3 April 2017
Walker Crips Investment Manager Duncan Smart's view for April 2017
The American economist Paul Samuelson said 50 years ago that stock markets had predicted nine out of the past five recessions!! He was right then and he is still right today. Boom or bust, Stockmarkets are poor at predicting what will happen to our economy. The legendary investor, Benjamin Graham said back in the 1930’s, that markets were like a voting machine in the short term and a weighing machine in the long term. In other words, day to day markets are driven by noise, emotion and opportunism, but in the long run reality always kicks in. It is worth remembering these wise words as markets here and in the US hit all time highs, having risen in virtually a straight line since Trump’s victory in November. Supporters of Trump and Brexit use this as proof that the golden days of prosperity are just around the corner. Meanwhile the overzealous critics, Clinton, Blair, Osborne, Clegg etc. are wailing in despair as their predictions that the world would go to hell in a handcart have not happened. However, and there is always a however. When looking at stock markets, you realise very quickly that most, if not all the stock market exuberance is concentrated in the FTSE 100 thanks to the fall in sterling. Meanwhile, the FTSE 250 and the FTSE All Share Indexes have made very little headway in the past 12 months. In these sectors of the market, where companies import a lot more than they sell in the UK, margins are being squeezed and they are a lot less optimistic than their bigger counterparts. In the US, it is not a given that Congress will roll over and allow Trump to spend the amounts he wants to. They are already hitting their debt ceiling – a staggering $20 trillion! The harsh reality is, since the second world war, the US economy has performed worse under every Republican administration than it has under the Democrats, but for now that has been forgotten as hope triumphs over reality.
Have you heard about the strange case of the Swedish taxpayer? In general, taxpayers will pay as little tax as they can and pay it as late as they can, but not in Sweden. Indeed the opposite has happened. In 2016 instead of generating a budget surplus of £4bn, the Swedish Government generated a surplus of £7.5bn as businesses and individuals paid £3.5bn in excess taxes. How generous and what a country of philanthropists those Swedes are? OK, so maybe not. Thanks to negative interest rates, taxpayers have been very clever. Interest rates are -0.5% in Sweden and yields on Swedish bonds are negative – this despite inflation running at 2%. At your local Swedish bank, deposit rates are zero for small balances and negative for larger balances – so yes, you are paying someone to look after your money! However to encourage people to pay their taxes on time they offer an interest rate of 0.56% on balances held by the Swedish Revenue – and that is why they are awash with money – maybe HMRC should implement such a scheme here?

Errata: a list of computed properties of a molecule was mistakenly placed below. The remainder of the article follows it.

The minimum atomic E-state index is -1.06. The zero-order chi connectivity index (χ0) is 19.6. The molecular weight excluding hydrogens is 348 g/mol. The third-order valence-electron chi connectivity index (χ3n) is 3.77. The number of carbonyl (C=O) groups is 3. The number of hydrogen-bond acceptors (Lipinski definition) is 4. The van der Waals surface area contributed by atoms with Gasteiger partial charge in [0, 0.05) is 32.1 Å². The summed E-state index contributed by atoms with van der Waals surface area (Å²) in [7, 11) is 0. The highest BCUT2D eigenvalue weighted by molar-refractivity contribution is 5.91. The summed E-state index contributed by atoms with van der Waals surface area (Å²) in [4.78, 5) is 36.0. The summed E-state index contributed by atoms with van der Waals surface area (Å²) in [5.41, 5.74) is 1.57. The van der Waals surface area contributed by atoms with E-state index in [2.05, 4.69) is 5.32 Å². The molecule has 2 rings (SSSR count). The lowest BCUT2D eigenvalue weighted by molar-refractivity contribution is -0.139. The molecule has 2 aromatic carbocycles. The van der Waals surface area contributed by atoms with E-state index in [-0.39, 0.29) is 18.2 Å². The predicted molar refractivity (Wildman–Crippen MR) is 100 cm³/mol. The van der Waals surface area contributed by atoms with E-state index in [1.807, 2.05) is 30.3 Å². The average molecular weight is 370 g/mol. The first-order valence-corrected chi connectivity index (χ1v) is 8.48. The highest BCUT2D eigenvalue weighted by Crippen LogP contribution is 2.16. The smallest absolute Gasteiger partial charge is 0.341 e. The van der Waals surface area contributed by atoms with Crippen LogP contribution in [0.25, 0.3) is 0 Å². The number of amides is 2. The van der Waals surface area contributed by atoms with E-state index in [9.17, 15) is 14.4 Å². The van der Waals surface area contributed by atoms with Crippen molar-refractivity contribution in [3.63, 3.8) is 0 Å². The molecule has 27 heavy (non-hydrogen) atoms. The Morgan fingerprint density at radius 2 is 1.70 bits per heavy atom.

What do Heathrow, Thames Water, Harvey Nichols, Pizza Express and Hamleys all have in common? They are either fully owned or part owned by Chinese companies. The Chinese are indeed coming! Last year they bought UK assets worth £9 billion and there will be no doubt more this year as the country looks to diversify away from its local economy. Indeed the wheels are in motion for more trade with China, now that the railway linking our 2 countries is complete. The first freight train from China recently arrived in the UK having travelled 7,500 miles in 18 days to get here. Record numbers of Chinese tourists are also flocking to the UK, thanks to the fall in the pound and a simplified visa system. With the Chinese spending per head far higher than from any other country, this can only be good for our tourist industry.
With stockmarkets wobbling near all-time highs, this is not the time for going gung-ho and throwing everything but the kitchen sink at the stock market. With the FTSE 100 at 7200 it is important to look critically at those shares that have underperformed the market such as Dixons Carphone. If you have funds or shares that have not performed in the bull market, there is little or no chance they will perform any better in the next bear market. Reckitt Benckiser shares have performed fantastically well in recent years thanks to growth in emerging markets, but all this good news is built into the share price. They are also bidding for baby milk giant Mead Johnson and have offered a crazy price for this business.
Aviva have produced excellent figures with profits up 12%; The dividend was also increased by 12% as the company built up a hefty cash pile. Profits at Hastings have risen sharply to £78m allowing the company to pay a healthy dividend of 9.9p per share; The insurer now aims to have 3 million insurance policies in place by 2019. Sticking with the insurance sector, Legal & General announced profits up 17% to £1.6bn and upped the dividend by 7%. Manx Telecom, our AIM stock from the Isle of Man has announced good results with revenue up to £81m. Recent figures were good from Tritax Big Box, but the shares were trading on a hefty premium to their net asset value.
‘I never hated a man enough to give him his diamonds back!’ Zsa Zsa Gabor
No news or research content is a recommendation to deal. It is important to remember that the value of investments and the income from them can go down as well as up, so you could get back less than you invest. If you have any doubts about the suitability of any investment for your circumstances, you should contact your financial advisor.